This Occasional Paper addresses the independence referendum in Scotland which took place on 18 September 2014 and its aftermath, which together have created an extended and ongoing constitutional moment, the implications of which for the future of the United Kingdom remain uncertain. In the referendum 55% of Scots said No to the question: ‘Should Scotland be an Independent Country?’. It was a very dramatic event but it should also be seen as part of a long process in the gradual devolution of power in the UK, not only to Scotland but also to Wales and Northern Ireland, a process which continues to move ahead at speed. Although the referendum did not result in a vote for independence, it has sparked a further process of decentralisation. The Smith Commission, established in the days after the referendum,1 was a body given the task of drawing up further radical powers for the Scottish Parliament. This resulted in the Scotland Act 2016, which sets out a series of powers that could make Scotland one of the most autonomous sub-state territories in the world. In this chapter I discuss the institutional arrangements and political conditions that formed the background to the referendum, the referendum itself, and the aftermath in which we saw such a quick move towards further, radical constitutional change. Insofar as the referendum marks a constitutional moment it is a fluid one, with the question now being asked: is the United Kingdom edging in a federal direction?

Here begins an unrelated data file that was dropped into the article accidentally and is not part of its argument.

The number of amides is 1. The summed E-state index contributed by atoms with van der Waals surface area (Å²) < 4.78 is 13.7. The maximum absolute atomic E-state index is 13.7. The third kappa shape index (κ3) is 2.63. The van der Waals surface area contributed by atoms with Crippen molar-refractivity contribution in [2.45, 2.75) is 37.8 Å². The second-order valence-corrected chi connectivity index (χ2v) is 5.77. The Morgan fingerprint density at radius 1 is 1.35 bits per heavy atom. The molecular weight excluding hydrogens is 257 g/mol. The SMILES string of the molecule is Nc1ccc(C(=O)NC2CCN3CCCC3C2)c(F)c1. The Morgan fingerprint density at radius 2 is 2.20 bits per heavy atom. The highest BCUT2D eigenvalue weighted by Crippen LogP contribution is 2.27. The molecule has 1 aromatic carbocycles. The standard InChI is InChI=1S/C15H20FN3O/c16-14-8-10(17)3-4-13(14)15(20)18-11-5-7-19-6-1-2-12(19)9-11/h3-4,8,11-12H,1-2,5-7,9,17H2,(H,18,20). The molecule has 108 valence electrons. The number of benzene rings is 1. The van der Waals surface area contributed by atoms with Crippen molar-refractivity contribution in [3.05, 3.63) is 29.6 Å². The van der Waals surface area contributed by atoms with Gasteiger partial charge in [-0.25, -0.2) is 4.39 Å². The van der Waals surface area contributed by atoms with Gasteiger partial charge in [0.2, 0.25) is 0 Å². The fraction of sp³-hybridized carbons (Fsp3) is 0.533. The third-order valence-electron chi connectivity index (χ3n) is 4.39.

The independence referendum stemmed from the electoral success of the Scottish National Party (SNP) which, having ruled as a minority government since 2007, won an overall majority in elections to the Scottish Parliament in May 2011. The aspiration for independence has been the key project of the SNP since the 1970s and for over three decades the party has also accepted that a referendum would be required to legitimise this claim. The SNP has taken the view that were it to put to the UK government a clearly expressed democratic demand for independence, endorsed by the people of Scotland in a direct way, the political legitimacy of this claim would be irrefutable. Similarly, it has long been established at the level of the UK state that, as a political principle, if a majority of Scots wish to leave the UK the territory should be allowed to do so.
In the end the referendum ended in a victory for the No side, and a result of 55% to 45% seems on the face of it to be a clear victory for the unionist side. However, the author explores in this OP how the referendum was certainly not the start of the debate about the territorial organisation of the United Kingdom, and by the same measure it has not served not to end this debate. Rather, the referendum has led constitutional deliberations in a new direction, inspired by the political commitments made towards the end of the campaign by the main unionist parties which promised further powers for the Scottish Parliament in an effort to persuade wavering Scots to vote No. And it was certainly not the end of the story. Reform of the UK’s territorial constitution is now also over-shadowed by the decision taken by the British people to leave the European Union in the ‘Brexit’ referendum held on 23 June 2016. It is unclear what this will mean for devolution, and even for Scotland’s place in the United Kingdom itself, with the current SNP Government “seriously considering” a second independence referendum in order to keep Scotland inside the EU.